Gottlieb is Stepping Down From the FDA’s Most Forward-Looking Chapter

March 6, 2019

We’re about to lose the most tech-savvy FDA chief in recent memory, writes Pratap Khedkar.

We’re about to lose the most tech-savvy FDA chief in recent memory. FDA Commissioner Scott Gottlieb, who announced his resignation on March 5, has left quite a mark in his two-year stint at the agency. Under his forward-looking tutelage, the FDA recently proposed several frameworks to streamline healthcare’s adoption of new technologies and has even received industry nods for venturing beyond what’s traditionally thought of as the agency’s purview.    From gene therapies to mobile apps and wearable medical devices, healthcare has a different look than it did even a decade ago-and Gottlieb seemed to recognize the need to pivot in response to these external pressures. Manufacturers of these innovations often must take a different tack to reach the market, a path that has laid bare an outdated product approval process that’s in dire need of being revamped. Under Gottlieb’s direction, today’s FDA seemed to be up to the task: The agency has begun to match the innovations crossing its desk with some innovations of its own.  As Gottlieb prepares to serve his final few weeks in office, let’s look at some of the ways that he has transformed the agency’s tech-related approach, and how his legacy will have long-lasting effects on pharma companies and how they do business.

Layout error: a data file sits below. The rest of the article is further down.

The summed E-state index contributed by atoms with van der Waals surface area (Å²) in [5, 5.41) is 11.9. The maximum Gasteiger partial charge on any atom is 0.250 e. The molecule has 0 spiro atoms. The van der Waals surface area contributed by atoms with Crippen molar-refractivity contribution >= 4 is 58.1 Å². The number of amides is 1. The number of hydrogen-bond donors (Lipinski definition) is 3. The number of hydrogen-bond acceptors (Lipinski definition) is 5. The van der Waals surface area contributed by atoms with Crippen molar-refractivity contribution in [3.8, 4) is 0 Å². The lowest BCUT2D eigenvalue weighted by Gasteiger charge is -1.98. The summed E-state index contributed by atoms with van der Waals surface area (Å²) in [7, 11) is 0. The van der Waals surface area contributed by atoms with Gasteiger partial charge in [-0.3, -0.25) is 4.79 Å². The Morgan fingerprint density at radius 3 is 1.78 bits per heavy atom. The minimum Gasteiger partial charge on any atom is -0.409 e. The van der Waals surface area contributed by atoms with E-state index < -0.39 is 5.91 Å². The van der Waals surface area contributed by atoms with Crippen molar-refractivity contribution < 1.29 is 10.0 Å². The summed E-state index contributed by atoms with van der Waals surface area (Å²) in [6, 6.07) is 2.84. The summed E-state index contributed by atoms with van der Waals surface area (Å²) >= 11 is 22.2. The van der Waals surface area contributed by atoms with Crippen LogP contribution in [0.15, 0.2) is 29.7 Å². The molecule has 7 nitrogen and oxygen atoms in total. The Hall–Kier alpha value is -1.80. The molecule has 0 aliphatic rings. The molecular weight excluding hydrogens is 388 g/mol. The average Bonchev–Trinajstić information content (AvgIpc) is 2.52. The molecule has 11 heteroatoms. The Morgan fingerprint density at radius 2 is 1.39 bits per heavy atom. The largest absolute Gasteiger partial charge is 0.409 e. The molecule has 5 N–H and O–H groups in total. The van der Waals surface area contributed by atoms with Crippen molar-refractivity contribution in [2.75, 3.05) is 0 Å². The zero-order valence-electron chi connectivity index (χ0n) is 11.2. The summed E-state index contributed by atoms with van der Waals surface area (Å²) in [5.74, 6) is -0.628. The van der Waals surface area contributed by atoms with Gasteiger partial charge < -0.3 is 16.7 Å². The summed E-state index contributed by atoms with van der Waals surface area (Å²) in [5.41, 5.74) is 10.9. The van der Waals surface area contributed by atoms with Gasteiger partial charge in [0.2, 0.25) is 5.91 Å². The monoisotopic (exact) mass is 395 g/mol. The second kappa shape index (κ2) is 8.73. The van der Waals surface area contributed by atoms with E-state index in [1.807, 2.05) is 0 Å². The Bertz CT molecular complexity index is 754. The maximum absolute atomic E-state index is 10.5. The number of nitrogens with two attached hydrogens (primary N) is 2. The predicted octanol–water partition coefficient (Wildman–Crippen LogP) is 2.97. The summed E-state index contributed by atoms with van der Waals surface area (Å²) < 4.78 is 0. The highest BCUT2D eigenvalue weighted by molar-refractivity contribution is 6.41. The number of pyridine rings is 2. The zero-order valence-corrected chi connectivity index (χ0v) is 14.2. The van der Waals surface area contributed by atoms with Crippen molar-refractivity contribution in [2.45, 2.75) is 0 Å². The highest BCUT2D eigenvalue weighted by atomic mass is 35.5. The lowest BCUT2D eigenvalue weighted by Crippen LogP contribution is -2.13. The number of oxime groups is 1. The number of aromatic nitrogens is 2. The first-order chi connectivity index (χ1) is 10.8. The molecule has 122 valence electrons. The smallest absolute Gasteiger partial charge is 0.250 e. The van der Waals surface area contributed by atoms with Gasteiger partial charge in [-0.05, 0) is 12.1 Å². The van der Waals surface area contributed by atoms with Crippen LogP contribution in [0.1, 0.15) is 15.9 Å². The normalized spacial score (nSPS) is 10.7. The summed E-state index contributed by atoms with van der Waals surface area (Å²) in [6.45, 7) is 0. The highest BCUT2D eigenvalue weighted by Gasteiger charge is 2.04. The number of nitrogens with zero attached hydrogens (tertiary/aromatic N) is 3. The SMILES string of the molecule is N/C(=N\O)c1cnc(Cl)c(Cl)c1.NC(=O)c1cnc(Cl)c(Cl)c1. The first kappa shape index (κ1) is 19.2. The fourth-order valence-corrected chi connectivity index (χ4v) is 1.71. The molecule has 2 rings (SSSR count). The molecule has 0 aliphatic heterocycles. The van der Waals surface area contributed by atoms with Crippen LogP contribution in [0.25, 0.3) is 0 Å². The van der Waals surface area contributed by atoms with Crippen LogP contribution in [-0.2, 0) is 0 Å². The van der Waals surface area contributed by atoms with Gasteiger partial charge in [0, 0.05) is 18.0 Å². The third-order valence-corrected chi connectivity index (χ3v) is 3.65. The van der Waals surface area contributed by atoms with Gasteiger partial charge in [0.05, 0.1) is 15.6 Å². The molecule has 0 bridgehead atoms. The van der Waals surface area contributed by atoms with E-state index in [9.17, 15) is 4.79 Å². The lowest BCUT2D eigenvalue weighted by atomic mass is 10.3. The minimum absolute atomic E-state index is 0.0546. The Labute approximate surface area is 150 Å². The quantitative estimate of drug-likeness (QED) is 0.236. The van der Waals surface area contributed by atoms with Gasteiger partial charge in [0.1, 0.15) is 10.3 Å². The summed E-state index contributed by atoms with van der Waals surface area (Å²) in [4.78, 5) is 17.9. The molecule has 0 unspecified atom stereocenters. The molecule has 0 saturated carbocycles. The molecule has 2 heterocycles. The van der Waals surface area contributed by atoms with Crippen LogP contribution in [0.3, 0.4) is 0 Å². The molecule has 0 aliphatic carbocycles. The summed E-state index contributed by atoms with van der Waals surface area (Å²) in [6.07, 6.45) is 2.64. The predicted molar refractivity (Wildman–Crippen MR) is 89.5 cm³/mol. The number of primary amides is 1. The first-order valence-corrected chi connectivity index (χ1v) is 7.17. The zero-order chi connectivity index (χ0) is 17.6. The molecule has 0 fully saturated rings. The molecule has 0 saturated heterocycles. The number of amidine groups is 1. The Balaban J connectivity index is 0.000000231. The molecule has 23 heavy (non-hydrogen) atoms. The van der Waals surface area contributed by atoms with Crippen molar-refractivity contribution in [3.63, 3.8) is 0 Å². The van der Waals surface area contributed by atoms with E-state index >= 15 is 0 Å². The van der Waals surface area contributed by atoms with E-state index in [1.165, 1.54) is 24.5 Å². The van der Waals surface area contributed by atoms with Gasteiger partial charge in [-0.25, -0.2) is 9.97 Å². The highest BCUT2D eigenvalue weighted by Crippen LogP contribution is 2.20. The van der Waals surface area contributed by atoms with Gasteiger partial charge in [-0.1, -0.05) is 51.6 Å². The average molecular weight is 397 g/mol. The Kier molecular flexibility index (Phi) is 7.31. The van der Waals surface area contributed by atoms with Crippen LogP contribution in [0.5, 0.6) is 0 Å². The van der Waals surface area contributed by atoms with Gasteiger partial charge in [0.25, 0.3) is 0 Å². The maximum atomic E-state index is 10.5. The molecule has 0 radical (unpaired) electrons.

• Flip the approval model for gene therapies. The evidence needed to approve a gene therapy differs from what’s needed to greenlight a small-molecule medication. For conventional product approvals, clinical results are a far bigger consideration than the product’s properties. The approval effort for gene therapies, however, is flipped because clinical efficacy easily can be proven, but the manufacturing piece is far more complex. It will become even more important to roll out a new approach as the FDA prepares for a spike in gene therapy applications and approvals. (Gottlieb said recently that he expects the FDA to approve 10 to 20 gene therapies per year by 2025.) Are manufacturers prepared to over-focus their energy to help the delivery system with logistics versus promotion?

  • Make mobile healthcare app approvals scalable. The FDA is radically changing its approach by scrutinizing the producer rather than the product. For example, the agency’s Software Pre-Certification Pilot Program proposes a modern way to regulate digital health products by giving primacy to the manufacturer’s identity over the product. This is a scenario that pharmaceutical brands have never had to deal with since the doctor typically remembers the product, not the company. How will manufacturers cope with this behavior shift, one that’s common in other industries? Distinguishing between company branding and product branding tactics certainly isn’t a strong suit for pharma, nor is developing software. Will pharma companies need to partner with software companies that excel in these areas?